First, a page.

by Robert B. Reich
House Republicans want to put Social Security on the chopping block in order to help reduce the long-term budget deficit, and the president seems willing to agree.
That we've reached this point reveals both the cravenness of the GOP's demands and the callowness of the opposition to those demands.
In a former life I was a trustee of the Social Security trust fund. So let me set the record straight.
Social Security isn't responsible for the federal deficit. Just the opposite. Until last year, Social Security took in more payroll taxes than it paid out in benefits. It lent the surpluses to the rest of the government.
Now that Social Security has started to pay out more than it takes in, Social Security can simply collect what the rest of the government owes it. This will keep it fully solvent for the next 26 years.
But why should there be a problem even 26 years from now? Back in 1983, Alan Greenspan's Social Security commission was supposed to have fixed the system for good -- by gradually increasing payroll taxes and raising the retirement age. (Early boomers like me can start collecting full benefits at age 66; late boomers born after 1960 will have to wait until they're 67.)
Greenspan's commission must have failed to predict something. What?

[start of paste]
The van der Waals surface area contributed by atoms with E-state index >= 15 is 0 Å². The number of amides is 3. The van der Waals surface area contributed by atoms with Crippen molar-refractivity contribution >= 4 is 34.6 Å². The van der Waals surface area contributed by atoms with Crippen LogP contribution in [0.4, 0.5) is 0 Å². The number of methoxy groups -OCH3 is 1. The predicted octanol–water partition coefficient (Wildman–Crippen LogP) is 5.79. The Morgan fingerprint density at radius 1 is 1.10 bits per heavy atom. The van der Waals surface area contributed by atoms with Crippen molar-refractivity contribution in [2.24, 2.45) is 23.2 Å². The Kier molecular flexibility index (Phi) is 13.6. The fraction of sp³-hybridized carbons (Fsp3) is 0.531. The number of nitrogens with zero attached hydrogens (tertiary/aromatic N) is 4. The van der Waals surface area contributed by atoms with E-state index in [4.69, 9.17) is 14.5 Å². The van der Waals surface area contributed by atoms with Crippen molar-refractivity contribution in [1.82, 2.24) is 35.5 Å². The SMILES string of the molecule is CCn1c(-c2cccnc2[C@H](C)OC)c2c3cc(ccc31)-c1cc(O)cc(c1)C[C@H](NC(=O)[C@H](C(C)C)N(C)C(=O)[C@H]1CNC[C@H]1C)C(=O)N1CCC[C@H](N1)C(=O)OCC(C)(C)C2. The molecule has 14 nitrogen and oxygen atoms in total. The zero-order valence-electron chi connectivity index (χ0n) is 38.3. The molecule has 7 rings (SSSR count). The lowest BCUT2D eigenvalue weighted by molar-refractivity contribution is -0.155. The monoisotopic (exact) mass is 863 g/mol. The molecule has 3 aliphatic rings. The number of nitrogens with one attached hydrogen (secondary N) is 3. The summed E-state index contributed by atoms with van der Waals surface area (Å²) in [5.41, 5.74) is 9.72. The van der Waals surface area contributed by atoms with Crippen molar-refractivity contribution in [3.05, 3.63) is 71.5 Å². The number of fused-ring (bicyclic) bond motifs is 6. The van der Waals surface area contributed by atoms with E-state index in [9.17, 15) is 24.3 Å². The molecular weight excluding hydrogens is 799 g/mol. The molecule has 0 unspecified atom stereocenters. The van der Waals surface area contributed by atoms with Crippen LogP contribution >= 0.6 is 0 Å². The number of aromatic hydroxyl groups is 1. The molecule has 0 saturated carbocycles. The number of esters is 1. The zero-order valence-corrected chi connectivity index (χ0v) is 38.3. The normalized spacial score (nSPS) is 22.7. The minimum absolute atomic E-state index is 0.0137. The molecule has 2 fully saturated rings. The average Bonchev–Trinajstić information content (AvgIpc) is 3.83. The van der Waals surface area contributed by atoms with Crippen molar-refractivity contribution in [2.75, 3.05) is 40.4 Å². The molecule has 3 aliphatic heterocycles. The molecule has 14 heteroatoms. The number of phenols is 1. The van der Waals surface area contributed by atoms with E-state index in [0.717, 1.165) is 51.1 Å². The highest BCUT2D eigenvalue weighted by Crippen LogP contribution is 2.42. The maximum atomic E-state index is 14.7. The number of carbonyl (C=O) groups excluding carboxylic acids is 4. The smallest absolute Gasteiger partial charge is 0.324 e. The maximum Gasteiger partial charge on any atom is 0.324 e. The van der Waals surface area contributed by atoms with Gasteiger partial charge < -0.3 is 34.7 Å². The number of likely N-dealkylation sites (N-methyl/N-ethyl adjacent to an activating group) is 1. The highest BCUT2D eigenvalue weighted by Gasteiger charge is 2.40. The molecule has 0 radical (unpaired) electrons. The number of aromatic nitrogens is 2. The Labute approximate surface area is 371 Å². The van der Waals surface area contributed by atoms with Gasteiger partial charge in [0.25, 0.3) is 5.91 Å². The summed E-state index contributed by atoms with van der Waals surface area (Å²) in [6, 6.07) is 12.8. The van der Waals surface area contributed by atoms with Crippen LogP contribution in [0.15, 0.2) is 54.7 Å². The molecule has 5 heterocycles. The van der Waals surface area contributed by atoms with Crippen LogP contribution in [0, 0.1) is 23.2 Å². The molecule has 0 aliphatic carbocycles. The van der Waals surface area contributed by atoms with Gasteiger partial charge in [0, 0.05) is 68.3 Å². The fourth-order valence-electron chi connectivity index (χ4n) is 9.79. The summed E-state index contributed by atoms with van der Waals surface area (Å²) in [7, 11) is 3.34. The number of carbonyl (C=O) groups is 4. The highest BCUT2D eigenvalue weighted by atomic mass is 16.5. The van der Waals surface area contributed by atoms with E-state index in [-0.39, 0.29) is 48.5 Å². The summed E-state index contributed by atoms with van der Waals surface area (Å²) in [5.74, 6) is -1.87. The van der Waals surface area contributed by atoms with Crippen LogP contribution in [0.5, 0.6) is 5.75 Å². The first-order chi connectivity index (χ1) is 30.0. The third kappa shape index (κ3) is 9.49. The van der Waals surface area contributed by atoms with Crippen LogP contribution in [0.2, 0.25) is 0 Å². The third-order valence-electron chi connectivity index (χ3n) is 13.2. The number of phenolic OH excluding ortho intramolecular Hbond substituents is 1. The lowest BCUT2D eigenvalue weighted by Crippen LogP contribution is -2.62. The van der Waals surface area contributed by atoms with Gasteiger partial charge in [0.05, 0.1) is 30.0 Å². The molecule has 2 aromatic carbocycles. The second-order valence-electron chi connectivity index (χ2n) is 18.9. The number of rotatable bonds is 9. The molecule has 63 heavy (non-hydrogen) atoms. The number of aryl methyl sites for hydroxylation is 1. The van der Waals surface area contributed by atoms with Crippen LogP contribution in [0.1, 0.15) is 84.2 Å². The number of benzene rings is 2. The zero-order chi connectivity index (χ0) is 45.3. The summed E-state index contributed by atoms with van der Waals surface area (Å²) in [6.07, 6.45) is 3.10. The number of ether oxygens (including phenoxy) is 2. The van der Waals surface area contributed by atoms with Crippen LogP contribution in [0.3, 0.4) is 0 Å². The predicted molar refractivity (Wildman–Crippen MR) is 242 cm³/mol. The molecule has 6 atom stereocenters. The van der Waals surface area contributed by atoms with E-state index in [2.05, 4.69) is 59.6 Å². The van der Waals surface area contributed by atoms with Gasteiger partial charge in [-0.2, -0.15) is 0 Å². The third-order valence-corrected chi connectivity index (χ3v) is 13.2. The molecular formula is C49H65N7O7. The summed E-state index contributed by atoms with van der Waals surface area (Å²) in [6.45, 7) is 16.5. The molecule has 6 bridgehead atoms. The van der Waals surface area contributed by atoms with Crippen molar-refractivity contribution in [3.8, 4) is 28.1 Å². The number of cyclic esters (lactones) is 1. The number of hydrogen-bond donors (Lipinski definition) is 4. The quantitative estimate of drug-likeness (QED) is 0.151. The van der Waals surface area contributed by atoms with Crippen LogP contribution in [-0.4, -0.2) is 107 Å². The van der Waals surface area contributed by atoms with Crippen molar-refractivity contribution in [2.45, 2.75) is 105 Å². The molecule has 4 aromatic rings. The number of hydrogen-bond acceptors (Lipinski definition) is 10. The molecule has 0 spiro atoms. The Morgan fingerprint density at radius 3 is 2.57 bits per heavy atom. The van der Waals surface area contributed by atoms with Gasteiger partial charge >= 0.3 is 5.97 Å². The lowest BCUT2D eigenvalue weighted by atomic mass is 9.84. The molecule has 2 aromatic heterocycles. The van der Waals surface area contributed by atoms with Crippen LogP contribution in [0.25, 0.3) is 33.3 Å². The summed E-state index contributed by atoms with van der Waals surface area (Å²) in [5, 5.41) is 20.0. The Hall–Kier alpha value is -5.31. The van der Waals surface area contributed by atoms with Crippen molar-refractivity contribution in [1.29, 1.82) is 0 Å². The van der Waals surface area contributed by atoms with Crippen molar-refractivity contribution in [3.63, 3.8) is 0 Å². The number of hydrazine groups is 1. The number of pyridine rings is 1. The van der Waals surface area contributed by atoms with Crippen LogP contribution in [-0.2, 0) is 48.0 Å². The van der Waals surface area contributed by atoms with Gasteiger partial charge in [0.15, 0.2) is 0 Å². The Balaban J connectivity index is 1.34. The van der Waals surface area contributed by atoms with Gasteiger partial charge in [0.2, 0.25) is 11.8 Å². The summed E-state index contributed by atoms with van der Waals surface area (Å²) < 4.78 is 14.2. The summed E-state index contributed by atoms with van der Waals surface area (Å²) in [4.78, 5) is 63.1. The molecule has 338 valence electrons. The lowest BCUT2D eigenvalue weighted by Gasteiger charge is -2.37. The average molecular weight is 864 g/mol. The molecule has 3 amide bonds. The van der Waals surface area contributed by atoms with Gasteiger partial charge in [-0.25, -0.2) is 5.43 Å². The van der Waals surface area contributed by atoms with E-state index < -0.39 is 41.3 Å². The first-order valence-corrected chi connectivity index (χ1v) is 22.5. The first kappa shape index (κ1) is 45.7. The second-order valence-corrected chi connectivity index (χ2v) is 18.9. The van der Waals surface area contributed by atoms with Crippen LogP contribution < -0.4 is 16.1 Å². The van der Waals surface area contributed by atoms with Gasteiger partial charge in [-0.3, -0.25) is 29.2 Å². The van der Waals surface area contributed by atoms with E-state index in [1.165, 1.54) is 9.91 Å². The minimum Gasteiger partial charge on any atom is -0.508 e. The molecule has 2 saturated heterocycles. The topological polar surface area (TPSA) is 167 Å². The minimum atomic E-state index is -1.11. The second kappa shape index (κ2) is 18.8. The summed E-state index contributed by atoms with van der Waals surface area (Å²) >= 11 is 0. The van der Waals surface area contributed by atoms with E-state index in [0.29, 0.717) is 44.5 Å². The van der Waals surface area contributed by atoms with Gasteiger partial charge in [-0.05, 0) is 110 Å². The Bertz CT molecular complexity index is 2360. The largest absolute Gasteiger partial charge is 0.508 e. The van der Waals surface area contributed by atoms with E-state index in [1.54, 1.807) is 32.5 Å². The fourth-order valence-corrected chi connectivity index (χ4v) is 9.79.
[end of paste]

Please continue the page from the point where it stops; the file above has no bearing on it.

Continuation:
Remember, the Social Security payroll tax applies only to earnings up to a certain ceiling. (That ceiling is now $106,800.) The ceiling rises every year according to a formula roughly matching inflation.
Back in 1983, the ceiling was set so the Social Security payroll tax would hit 90 percent of all wages covered by Social Security. That 90 percent figure was built into the Greenspan commission's fixes. The commission assumed that, as the ceiling rose with inflation, the Social Security payroll tax would continue to hit 90 percent of total income.
Today, though, the Social Security payroll tax hits only about 84 percent of total income. It went from 90 percent to 84 percent because a larger and larger portion of total income has gone to the top.
In 1983, the richest 1 percent of Americans got 11.6 percent of total income. Today, the top 1 percent takes in more than 20 percent.
If we want to go back to 90 percent, the ceiling on income subject to the Social Security tax would need to be raised to $180,000.
Presto. Social Security's long-term (beyond 26 years from now) problem would be solved.
So there's no reason even to consider reducing Social Security benefits or raising the age of eligibility. The logical response to the budget deficit -- as well as the increasing concentration of income at the top -- is simply to raise the ceiling.